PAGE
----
The latest on citizenship
On Thursday, September 19, 2019 Generation 2.0 for Rights, Equality and Diversity met with the new Secretary-General of Citizenship (S.G.), Athanasios Balerbas on the occasion of his newly assumed duties. In addition to an acquaintance and mutual exchange of information, the main purpose of the meeting was to receive clarifications and briefings on the next steps towards resolving several outstanding issues under his jurisdiction. Specifically, in regard to the difficulties in the process of acquiring Greek citizenship for the second generation, as well in the naturalization of third country nationals. Difficulties, which arise either from bureaucratic difficulties or from gaps in legislation.
To elaborate further, the topics discussed were:
Bureaucratic difficulties in acquiring Greek citizenship
Regarding the long-standing issue of extreme delays in processing applications, both in the procedure for the second generation and in naturalization, the S.G. noted his intention to support further resourcing of the services as well as to provide additional incentives towards civil servants, with the ultimate goal of speeding up the procedures. He informed us that from personal visits to the services he has already found the number of employees to be even lower than that indicated in the official data and that the numbers do not meet the actual needs. On our part, in insisting on the issue of there being multiple speeds in the processing of applications, depending on the region and of course the number of staff, we highlighted the specific case of the Thessaloniki Citizenship Directorate, a case of which we have talked about in the past. This service, despite its relatively high number of staff, continues to be alarmingly behind in the processing of applications compared to other Departments with fewer staff and a larger number of applications, a case for which the S.G. was aware.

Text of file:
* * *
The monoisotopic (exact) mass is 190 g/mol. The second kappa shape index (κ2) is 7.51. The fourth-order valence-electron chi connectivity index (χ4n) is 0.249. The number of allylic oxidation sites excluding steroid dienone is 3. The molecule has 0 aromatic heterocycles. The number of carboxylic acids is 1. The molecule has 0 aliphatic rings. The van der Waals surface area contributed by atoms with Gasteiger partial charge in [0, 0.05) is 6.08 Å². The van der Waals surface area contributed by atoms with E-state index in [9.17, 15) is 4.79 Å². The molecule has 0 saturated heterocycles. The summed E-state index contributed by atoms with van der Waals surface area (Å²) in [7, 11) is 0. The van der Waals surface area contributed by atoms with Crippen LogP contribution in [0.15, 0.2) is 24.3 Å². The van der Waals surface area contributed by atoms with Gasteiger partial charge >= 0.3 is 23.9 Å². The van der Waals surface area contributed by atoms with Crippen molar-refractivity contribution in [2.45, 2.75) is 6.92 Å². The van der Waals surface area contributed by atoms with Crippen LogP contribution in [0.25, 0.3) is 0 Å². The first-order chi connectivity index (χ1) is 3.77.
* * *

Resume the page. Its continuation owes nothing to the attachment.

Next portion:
The S.G. was also aware of the delays in the municipal registration of men, an issue which is still pending despite the relative efforts towards its resolve. In this regard, he informed us that he has already requested an economic and technical study on the effectiveness of the administrative move of the Directorates which came into effect in January 2019, creating an additional bureaucratic procedure of transferring the files of male citizens.
Pending issues in naturalization
In March 2019, the Law 4604 was passed, which foresees reforms in both the preconditions as well as the process of naturalization. Under this new law, the current interview process for naturalization is withdrawn and replaced by a standardized procedure (test). However, the necessary ministerial decision defining the new procedure has not been issued. On this matter, the S.G. explained that for now, they are considering the specifications for new procedure proposed by the previous government. In the meantime, the proceedings will continue as they were until further notice. On our part, we emphasized the need for any examination of an applicant’s degree of proficiency in Greek language, history and culture to consider any learning difficulties. The S.G. agreed that the procedure should respond to the learning difficulties of the applicants, as is the case for Greek citizens in similar cases.